• No matrix calcification/mineralisation

(Images courtesy of RadsWiki)

MRI

Typical signal characteristics on MRI of giant cell tumor of bone include:

T1:

  • Low to intermediate solid component
  • Low signal periphery
  • Solid components enhance, helping distinguish giant cell tumor with aneurysmal bone cyst from pure aneurysmal bone cyst
  • Some enhancement may also be observed in adjacent bone marrow

T2:

  • Heterogenous high signal with areas of low signal intensity (variable) due to haemosiderin or fibrosis
  • If an aneurysmal bone cyst component present, then fluid-fluid levels can be observed
  • High signal in adjacent bone marrow thought to represent inflammatory edema

T1 C+ (Gd):

  • Solid components will enhance, helping differentiate from aneurysmal bone cyst

Scintigraphy: Bone Scan

  • Most giant cell tumors demonstrate increased uptake on delayed images, especially around the periphery, with a central photopenic region (doughnut sign).
  • Increased blood pool activity is also observed, and can be observed in adjacent bones due to generalised regional hyperaemia.

Treatment

The treatment of giant cell tumor is directed towards local control without sacrificing joint function.[6] Surgery is the mainstay of treatment for giant cell tumor.

Surgery

  • Classically, treatment is with curettage and packing with bone chips or polymethylmethacrylate (PMMA).
  • Local recurrence is from the periphery of the lesion and has historically occurred in up to 40-60% of cases.
  • Newer intraoperative adjuncts such as thermal or chemical treatment of the resection margins have lowered the recurrence rate to 2.5-10%.
  • Wide local excision is associated with a lower recurrence rate, but has greater morbidity.

References

  1. 1.0 1.1 Gamberi G, Serra M, Ragazzini P, Magagnoli G, Pazzaglia L, Ponticelli F, Ferrari C, Zanasi M, Bertoni F, Picci P, Benassi MS (2003). "Identification of markers of possible prognostic value in 57 giant cell tumors of bone". Oncology Reports. 10 (2): 351–6. PMID 12579271. Retrieved 2012-01-18.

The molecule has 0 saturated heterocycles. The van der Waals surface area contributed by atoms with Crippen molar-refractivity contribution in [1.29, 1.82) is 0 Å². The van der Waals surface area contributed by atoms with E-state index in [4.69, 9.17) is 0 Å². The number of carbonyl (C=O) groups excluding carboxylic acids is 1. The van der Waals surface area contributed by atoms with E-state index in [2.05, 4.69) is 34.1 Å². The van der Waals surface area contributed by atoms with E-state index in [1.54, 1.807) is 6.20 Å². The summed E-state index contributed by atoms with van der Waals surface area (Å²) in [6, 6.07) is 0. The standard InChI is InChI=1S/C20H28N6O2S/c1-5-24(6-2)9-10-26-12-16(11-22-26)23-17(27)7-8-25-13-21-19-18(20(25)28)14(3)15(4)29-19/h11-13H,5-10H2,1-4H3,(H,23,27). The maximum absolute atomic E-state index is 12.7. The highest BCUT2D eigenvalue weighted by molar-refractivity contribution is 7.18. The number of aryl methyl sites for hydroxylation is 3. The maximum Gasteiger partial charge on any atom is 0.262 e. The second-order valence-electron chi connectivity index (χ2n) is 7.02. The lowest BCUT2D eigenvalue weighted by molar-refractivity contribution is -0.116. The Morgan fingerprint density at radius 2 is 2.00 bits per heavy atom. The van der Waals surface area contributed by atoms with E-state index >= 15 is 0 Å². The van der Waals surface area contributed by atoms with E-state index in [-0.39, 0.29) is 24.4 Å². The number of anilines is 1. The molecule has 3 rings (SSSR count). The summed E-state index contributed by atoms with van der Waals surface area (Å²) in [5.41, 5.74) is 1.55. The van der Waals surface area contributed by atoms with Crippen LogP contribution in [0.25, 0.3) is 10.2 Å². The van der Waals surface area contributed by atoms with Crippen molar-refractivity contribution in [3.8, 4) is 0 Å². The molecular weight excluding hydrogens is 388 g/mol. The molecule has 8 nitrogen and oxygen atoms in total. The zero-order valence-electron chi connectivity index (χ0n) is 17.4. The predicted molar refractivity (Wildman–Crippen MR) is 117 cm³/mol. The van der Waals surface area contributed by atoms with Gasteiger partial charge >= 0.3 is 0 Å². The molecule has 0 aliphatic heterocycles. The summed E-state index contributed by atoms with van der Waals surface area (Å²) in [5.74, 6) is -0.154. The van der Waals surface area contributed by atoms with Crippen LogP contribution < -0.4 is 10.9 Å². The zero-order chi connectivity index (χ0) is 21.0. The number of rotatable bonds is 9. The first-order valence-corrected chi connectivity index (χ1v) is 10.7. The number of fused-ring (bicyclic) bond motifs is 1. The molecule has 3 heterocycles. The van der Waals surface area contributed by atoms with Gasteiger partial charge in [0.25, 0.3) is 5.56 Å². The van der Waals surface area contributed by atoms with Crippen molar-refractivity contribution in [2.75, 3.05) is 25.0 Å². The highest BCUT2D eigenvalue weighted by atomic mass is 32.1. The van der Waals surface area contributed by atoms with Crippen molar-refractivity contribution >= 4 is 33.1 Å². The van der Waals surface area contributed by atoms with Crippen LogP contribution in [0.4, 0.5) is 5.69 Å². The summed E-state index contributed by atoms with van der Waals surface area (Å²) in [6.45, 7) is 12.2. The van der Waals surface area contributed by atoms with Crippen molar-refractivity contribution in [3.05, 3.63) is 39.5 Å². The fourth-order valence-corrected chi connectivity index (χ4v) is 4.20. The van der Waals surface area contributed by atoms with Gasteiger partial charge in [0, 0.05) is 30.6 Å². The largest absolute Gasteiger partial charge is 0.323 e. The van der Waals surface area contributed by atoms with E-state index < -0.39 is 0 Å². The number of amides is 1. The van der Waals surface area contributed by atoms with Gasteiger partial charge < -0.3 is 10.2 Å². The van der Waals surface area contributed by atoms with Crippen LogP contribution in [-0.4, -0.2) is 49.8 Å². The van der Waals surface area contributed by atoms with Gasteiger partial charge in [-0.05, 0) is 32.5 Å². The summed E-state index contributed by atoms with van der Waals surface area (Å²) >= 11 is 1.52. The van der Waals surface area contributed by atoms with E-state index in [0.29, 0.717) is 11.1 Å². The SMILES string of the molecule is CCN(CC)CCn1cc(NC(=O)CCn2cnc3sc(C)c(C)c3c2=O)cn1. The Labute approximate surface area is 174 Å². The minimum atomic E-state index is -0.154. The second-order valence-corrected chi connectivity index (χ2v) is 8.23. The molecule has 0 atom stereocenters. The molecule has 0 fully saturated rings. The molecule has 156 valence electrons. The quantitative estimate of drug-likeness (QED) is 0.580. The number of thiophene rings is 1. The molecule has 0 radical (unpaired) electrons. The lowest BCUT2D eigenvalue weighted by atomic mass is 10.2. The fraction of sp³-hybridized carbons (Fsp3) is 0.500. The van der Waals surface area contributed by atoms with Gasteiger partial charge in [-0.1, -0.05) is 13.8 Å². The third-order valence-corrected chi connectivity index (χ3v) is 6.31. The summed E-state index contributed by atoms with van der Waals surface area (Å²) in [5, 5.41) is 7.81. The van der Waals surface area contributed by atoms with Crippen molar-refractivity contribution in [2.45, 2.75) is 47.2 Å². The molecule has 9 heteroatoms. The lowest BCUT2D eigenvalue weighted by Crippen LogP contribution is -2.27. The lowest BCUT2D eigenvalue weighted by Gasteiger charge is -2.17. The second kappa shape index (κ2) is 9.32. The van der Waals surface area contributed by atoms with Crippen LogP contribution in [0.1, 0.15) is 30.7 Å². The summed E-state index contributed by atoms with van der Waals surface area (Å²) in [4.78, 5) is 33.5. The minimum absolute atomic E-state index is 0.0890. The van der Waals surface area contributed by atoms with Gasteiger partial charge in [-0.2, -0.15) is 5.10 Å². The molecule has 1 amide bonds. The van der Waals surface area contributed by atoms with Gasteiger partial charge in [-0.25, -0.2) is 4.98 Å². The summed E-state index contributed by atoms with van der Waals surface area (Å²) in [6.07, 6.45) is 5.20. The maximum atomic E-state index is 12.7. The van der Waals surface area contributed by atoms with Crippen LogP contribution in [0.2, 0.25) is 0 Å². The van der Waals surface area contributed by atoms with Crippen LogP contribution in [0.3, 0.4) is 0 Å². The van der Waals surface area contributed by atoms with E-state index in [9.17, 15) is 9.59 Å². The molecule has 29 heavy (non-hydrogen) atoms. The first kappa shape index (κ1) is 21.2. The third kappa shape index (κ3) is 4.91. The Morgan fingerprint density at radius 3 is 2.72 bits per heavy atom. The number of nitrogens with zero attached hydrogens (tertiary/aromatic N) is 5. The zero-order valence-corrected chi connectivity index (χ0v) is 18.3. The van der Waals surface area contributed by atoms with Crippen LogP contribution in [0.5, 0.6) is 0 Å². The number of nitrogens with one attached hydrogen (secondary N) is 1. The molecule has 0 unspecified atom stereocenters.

2. 2.0 2.1 Giant cell tumor of bone.Dr Henry Knipe and Dr Behrang Amini et al.Radiopaedia.org 2015.http://radiopaedia.org/articles/giant-cell-tumour-of-bone.Accessed on March 11, 2016
  3. Murphey MD, Nomikos GC, Flemming DJ, Gannon FH, Temple HT, Kransdorf MJ (2001). "From the archives of AFIP. Imaging of giant cell tumor and giant cell reparative granuloma of bone: radiologic-pathologic correlation". Radiographics : a Review Publication of the Radiological Society of North America, Inc. 21 (5): 1283–309. PMID 11553835. Retrieved 2012-01-18. 
  4. Shrivastava, Sandeep; Nawghare, Shishir P; Kolwadkar, Yogesh; Singh, Pradeep (2008). "Giant cell tumour in the diaphysis of radius – a report". Cases Journal. 1 (1): 106. ISSN 1757-1626. doi:10.1186/1757-1626-1-106. 
  5. 5.0 5.1 Muheremu, Aikeremujiang; Niu, Xiaohui (2014). "Pulmonary metastasis of giant cell tumor of bones". World Journal of Surgical Oncology. 12 (1): 261. ISSN 1477-7819. doi:10.1186/1477-7819-12-261. 
  6. Puri, Ajay; Agarwal, Manish (2007). "Treatment of giant cell tumor of bone: Current concepts". Indian Journal of Orthopaedics. 41 (2): 101. ISSN 0019-5413. doi:10.4103/0019-5413.32039.